On Your Mark, Get SWAMP'ed, GO!

Mobile Baykeeper and AmeriCorps SWAMP Program members are: (L-R) Braxton Orso, Ryann Wilcoxon, Ilka Porter, Kassey Tahanas.

Mobile Baykeeper and AmeriCorps SWAMP Program members are: (L-R) Braxton Orso, Ryann Wilcoxon, Ilka Porter, Kassey Tahanas.

Mobile Baykeeper and AmeriCorps Program Members have big plans to change the way people in Mobile and Baldwin counties think about water. It starts with our Strategic Watershed Awareness and Monitoring Program (SWAMP)- an education action program that teaches students and adults about watersheds, water quality, and trains them to become certified water quality monitors to protect the environment.

The SWAMP team wants people to understand that during a rainstorm runoff from yards, roadways, construction sites, and even sewage overflows all end up in Mobile Bay via local waterways because everywhere is part of a watershed. This runoff can have severe negative impacts on water quality in the Mobile Bay Watershed. It is important to keep our water clean so that our community members can be healthy and thrive. Everything around us depends on clean water. Fish populations depend on clean water. Our economy depends on clean water. Beachgoers, tourists, and locals who recreate on the water expect and deserve clean water. Connecting everyday actions of individuals and companies to potentially negative impacts on watersheds will help increase awareness, leading to more responsible citizens, and in the long run, a cleaner bay for future generations.

Fairhope High School students learn about watersheds through the water table demonstration.

Fairhope High School students learn about watersheds through the water table demonstration.

SWAMP’s vision to accomplish the goal of a clean watershed consists of educating and engaging the community. Throughout Mobile and Baldwin counties, SWAMP has been working to build students’ knowledge of local environmental issues from the ground up. From elementary to high school, SWAMP is going into classrooms teaching students at every level. SWAMP starts each presentation with a basic understanding of a watershed, using students’ local waterways as prime examples. Next, we teach students about different types of pollutants and how these pollutants are affecting the Mobile Bay Watershed. The classroom presentation is concluded by discussing how anyone can become involved in making a positive impact on the Mobile Bay Watershed. So far we have been able to present to students at Fonde Elementary and high school students at Alma Bryant, Citronelle, LeFlore, Vigor, and Fairhope.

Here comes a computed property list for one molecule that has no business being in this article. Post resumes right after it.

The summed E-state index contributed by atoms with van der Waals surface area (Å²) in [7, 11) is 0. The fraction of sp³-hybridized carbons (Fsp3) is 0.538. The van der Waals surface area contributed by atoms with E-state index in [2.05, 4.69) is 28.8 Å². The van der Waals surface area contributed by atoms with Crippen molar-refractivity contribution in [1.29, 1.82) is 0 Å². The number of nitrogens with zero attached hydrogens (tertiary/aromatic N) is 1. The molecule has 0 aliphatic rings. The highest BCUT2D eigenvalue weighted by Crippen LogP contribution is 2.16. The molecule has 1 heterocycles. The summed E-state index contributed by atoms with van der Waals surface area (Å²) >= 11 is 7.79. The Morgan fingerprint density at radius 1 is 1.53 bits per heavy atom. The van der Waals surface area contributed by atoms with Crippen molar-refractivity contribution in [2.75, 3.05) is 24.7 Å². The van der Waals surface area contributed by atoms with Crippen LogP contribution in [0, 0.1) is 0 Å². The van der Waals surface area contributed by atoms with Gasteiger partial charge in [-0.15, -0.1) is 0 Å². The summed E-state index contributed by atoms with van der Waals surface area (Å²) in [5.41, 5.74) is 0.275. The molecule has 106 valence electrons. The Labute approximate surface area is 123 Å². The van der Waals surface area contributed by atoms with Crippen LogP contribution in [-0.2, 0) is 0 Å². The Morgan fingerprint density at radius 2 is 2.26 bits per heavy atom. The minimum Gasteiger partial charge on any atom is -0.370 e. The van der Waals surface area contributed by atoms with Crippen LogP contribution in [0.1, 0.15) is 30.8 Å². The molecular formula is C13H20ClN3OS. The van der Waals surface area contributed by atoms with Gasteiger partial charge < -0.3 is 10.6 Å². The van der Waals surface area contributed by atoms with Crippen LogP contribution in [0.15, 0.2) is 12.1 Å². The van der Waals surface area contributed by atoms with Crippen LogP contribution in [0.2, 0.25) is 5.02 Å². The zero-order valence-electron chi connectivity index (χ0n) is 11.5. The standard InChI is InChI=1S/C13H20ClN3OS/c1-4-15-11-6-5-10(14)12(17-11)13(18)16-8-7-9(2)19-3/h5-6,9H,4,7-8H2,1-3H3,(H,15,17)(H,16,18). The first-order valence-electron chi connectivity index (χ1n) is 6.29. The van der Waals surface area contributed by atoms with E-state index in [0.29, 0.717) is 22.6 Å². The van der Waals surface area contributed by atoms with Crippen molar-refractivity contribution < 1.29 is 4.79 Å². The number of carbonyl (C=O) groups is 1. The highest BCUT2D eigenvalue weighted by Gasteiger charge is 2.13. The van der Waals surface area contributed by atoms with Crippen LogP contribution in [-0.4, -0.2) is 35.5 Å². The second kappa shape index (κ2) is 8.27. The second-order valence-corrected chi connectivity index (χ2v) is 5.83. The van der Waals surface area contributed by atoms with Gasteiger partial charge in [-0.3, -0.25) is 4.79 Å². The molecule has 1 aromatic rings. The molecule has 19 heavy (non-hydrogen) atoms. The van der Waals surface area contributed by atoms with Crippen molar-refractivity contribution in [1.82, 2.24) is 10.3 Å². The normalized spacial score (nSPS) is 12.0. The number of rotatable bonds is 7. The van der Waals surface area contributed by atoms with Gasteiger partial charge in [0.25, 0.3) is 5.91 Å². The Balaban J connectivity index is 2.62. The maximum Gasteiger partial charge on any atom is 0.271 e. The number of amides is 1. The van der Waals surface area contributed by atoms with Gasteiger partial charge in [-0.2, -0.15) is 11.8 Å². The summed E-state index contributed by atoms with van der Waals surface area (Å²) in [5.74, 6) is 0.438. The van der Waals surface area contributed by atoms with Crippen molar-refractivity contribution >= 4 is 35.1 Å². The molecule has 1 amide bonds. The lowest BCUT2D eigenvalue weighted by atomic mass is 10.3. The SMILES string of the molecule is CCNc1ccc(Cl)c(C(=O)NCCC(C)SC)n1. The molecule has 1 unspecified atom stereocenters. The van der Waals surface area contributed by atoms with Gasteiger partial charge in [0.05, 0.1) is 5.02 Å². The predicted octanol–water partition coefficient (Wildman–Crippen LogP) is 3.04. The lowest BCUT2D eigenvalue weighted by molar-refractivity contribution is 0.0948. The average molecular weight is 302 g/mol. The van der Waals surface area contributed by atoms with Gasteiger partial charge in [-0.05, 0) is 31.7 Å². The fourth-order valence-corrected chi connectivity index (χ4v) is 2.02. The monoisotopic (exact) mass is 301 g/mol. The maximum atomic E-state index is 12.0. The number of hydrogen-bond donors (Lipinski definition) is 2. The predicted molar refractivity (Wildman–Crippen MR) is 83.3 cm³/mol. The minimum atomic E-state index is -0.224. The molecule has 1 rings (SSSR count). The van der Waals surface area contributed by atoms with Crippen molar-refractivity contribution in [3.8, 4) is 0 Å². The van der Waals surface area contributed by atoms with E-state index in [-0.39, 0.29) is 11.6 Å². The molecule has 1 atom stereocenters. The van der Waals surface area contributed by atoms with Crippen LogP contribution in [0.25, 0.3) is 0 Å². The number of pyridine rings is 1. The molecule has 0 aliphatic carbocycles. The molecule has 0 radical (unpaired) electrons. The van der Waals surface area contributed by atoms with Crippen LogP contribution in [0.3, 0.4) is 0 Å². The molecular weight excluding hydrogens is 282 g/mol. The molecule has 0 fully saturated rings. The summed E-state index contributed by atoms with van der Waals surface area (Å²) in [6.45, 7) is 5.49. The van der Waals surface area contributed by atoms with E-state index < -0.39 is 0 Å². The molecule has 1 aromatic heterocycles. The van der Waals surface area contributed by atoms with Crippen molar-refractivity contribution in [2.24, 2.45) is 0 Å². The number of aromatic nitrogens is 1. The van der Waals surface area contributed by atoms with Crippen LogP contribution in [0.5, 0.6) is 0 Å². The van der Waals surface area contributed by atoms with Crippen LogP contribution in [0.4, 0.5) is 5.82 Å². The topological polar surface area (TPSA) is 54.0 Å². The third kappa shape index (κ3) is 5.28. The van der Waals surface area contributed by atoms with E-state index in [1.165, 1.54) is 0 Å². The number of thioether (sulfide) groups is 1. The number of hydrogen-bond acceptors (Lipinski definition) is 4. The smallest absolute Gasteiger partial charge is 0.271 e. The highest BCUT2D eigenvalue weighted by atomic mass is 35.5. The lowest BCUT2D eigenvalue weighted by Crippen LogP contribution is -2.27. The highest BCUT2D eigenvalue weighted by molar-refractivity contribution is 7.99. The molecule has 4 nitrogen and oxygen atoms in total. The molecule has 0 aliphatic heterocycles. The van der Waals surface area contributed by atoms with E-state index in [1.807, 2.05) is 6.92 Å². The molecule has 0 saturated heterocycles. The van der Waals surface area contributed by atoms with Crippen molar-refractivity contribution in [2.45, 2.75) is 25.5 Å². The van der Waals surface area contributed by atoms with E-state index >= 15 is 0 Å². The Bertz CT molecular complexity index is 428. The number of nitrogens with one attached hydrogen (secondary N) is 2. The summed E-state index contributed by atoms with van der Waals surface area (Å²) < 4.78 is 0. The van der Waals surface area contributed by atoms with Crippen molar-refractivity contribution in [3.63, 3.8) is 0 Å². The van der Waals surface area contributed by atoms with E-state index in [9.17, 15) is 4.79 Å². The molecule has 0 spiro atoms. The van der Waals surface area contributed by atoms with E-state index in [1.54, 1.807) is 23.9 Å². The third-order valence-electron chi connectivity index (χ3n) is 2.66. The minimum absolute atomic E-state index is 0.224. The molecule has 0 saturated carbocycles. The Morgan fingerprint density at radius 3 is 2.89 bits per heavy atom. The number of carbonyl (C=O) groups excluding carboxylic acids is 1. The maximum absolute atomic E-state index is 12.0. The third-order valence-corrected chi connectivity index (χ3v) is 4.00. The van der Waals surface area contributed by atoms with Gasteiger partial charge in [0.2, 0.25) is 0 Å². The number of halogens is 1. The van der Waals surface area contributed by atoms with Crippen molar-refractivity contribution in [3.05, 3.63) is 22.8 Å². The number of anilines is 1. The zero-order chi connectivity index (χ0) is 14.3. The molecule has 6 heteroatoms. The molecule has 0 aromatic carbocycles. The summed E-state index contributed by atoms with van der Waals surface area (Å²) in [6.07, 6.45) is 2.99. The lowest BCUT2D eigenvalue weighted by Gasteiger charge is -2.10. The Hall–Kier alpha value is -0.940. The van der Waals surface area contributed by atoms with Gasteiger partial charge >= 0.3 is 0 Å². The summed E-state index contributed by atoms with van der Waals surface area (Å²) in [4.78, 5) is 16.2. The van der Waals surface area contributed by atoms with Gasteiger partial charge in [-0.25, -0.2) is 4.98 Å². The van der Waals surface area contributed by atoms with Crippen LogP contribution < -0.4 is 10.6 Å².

Citronelle High School tudents train to become water quality monitors.

Citronelle High School tudents train to become water quality monitors.

Using these presentations as a groundwork of knowledge, high school students then have the opportunity to participate in SWAMP’s Monitoring Program. Local high schools students from Alma Bryant, Citronelle, Fairhope, LeFlore, and Vigor are taken on field trips to their local creeks and rivers to be trained as water quality monitors with SWAMP educators. Students are trained to test water quality and identify possible solutions within their local community. This gives them a skill set that goes beyond the classroom, creating responsible citizens who are invested in clean water. Training, testing, and implementing solutions are made possible by grants received from AM/NS Calvert, Gulf of Mexico Alliance (GOMA), NOAA B-WET, EPA Environmental Education Program, and Mobile Bay National Estuary Program (MBNEP).

Throughout the semester, students will learn how to conduct several water quality tests. These water quality tests will consist of measuring dissolved oxygen and pH levels, ranking turbidity, and identifying hazardous bacteria levels. Once students test the water several times during the semester, they will identify any observed patterns, work to discover the cause of any issues, and identify solutions. The goal of this program is to increase stewardship of the Mobile Bay Watershed by creating young adults who are passionate about clean water.

SWAMP Educator, Ilka Porter, teaches students how to conduct water quality tests.

SWAMP Educator, Ilka Porter, teaches students how to conduct water quality tests.

Throughout the year, SWAMP will continue their education initiatives with students and adults. The goals of the program include educating over 3,000 people, giving 40 presentations, and collecting 1250 surveys on watershed fundamentals during the 2018-2019 school year. Some of the fundamentals that these surveys will cover involve the local impacts on the Mobile Bay Watershed, how individuals can stay involved in improving water quality, and searching for solutions to issues negatively impacting the watershed.

With over 1,500 people educated, 40 presentations given, and 715 surveys taken since September, SWAMP is off to an amazing start! We are extremely excited to bring watershed awareness and education to Mobile and Baldwin counties and are working hard to reach as many students and citizens as possible.

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#getSWAMPed: If you would like to schedule a presentation for your school or group, please contact Education and Outreach Coordinator, Ilka Porter at iporter@mobilebaykeeper.org or (251) 433-4229.